Pre existing conditions before the Affordable Care Act
Meredith Miller | Published: June 14, 2018
In the news recently, you have probably been hearing a lot of pre existing conditions in reference to health insurance. Currently, the GOP is trying to repeal and replace the Obama-era healthcare act known as the Affordable Care Act. They plan to replace it with the American Health Care Act, popularly referred to as Trumpcare. Because of this, many Americans are concerned about what will happen to their health insurance if they have a pre existing condition like diabetes, obesity, or pregnancy. At the moment, the ACA offers protections to those with pre existing conditions. However, this was not always the case. Let's take a look at what obtaining health insurance was like before Obamacare was enacted.
Before the ACA
In 2010, President Obama passed the Affordable Care Act. Before this, it was up to states and insurance companies to set regulations about pre existing conditions. Unfortunately, during this time, many insurance companies denied coverage to those with this type of condition. They also charged them higher premium rates and could offer coverage for everything except the pre existing condition. Companies were also allowed to use an annual or lifetime cap on coverage. This meant that people with chronic conditions that required expensive treatment could run out of insurance quickly. This often left them with large and unmanageable medical bills.
Many states in the country allowed insurance companies to do this and did not provide coverage for pre existing conditions. These states used exclusion periods and elimination riders so they could avoid paying for people with pre existing conditions’ health coverage. These regulations mainly applied to the individual health insurance market, not the group plans that many people join through their employer. In fact, many Americans did not even realize the individual market was different until they lost their jobs and their group coverage. A loss of group coverage meant paying the entire premium without an employer subsidy. This made it difficult to find affordable health insurance and many were priced out of affording healthcare because of a pre existing condition.
Pre Existing Conditions
Every HMO had their own list of pre existing conditions that could possibly trigger denial or higher premiums. Insurance companies also employed hundreds of underwriters whose only job was to make decisions about whether or not an applicant was suitable for coverage. If they felt an applicant would be a risk, they mailed out a rejection letter.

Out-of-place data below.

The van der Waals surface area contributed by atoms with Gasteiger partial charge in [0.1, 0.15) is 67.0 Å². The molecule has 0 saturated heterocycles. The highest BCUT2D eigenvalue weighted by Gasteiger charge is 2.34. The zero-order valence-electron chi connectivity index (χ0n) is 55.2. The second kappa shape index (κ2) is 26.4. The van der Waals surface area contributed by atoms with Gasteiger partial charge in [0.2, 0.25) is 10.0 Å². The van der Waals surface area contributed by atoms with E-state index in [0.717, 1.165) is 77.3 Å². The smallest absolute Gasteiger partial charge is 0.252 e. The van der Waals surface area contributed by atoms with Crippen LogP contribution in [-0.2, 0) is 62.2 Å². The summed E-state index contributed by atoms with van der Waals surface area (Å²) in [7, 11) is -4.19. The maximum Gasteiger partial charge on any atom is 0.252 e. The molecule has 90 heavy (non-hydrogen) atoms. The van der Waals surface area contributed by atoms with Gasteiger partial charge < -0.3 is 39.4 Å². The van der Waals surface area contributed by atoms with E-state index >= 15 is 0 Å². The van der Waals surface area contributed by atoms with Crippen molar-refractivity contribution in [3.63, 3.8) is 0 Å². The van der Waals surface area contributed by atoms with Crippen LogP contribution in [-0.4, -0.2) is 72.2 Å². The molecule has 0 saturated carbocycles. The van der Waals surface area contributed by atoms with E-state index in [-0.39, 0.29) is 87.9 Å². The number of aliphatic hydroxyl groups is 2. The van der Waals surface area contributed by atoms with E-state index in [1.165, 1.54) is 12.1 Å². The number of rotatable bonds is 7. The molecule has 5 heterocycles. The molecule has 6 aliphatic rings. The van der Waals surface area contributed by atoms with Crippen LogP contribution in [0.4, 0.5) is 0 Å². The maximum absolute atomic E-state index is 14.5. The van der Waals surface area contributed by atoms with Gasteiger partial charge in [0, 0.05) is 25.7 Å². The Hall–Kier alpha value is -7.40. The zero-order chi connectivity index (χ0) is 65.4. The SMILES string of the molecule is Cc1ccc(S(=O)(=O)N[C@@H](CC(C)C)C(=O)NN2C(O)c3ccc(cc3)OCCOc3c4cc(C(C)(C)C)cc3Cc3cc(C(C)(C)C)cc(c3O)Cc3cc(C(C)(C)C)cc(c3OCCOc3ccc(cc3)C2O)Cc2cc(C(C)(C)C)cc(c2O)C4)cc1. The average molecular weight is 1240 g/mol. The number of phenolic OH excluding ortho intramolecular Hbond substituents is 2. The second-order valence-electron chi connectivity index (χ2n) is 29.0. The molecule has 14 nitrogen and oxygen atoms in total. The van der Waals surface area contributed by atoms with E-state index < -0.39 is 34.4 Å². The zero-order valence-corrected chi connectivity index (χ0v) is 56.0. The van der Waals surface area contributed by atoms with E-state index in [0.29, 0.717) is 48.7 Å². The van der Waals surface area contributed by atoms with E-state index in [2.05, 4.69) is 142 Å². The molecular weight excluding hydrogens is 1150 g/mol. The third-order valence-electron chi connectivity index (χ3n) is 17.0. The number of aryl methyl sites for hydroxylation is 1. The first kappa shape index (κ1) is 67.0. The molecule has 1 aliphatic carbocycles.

During the health care reform debate, Congress led an investigation into this practice. It uncovered that more than 400 medical conditions or diagnoses were used to justify a denial of coverage. Some of the conditions on the list included:
- Mental Disorders
- And many more
This investigation only surveyed four large insurers and covered a three year period from 2007 to 2009. These four companies alone denied health coverage to 651,000 individuals because of pre existing conditions. This translates to one in seven people who applied for health insurance. The investigation also found that the number of denials increased year after year.
The Present and the Future of Healthcare
At this moment, the ACA is still in effect. This act includes provisions that prevent this sort discrimination. An HMO cannot charge more or refuse to cover an individual with a pre-existing condition. However, thanks to Trumpcare, health care could return to its pre-Obamacare regulations. The AHCA would once again give states the power to decide whether or not health insurance must be provided to individuals with pre existing conditions. It is likely that states who denied coverage to people with this type of condition before the Affordable Care Act would likely do it again.
Additionally, there is speculation that even more ailments would be included on the already long list of pre existing conditions. In addition to pregnancy, cancer, and other conditions, the new healthcare bill could leave an HMO open to denying coverage for ailments like acne, asthma, and depression. There is a good chance that even more people would be unable to find affordable health care if the AHCA does pass into law.
The best thing you can do right now is to find the best affordable health insurance for your needs. Visit First Quote Health to see health care quotes for your area and learn more about finding affordable health insurance.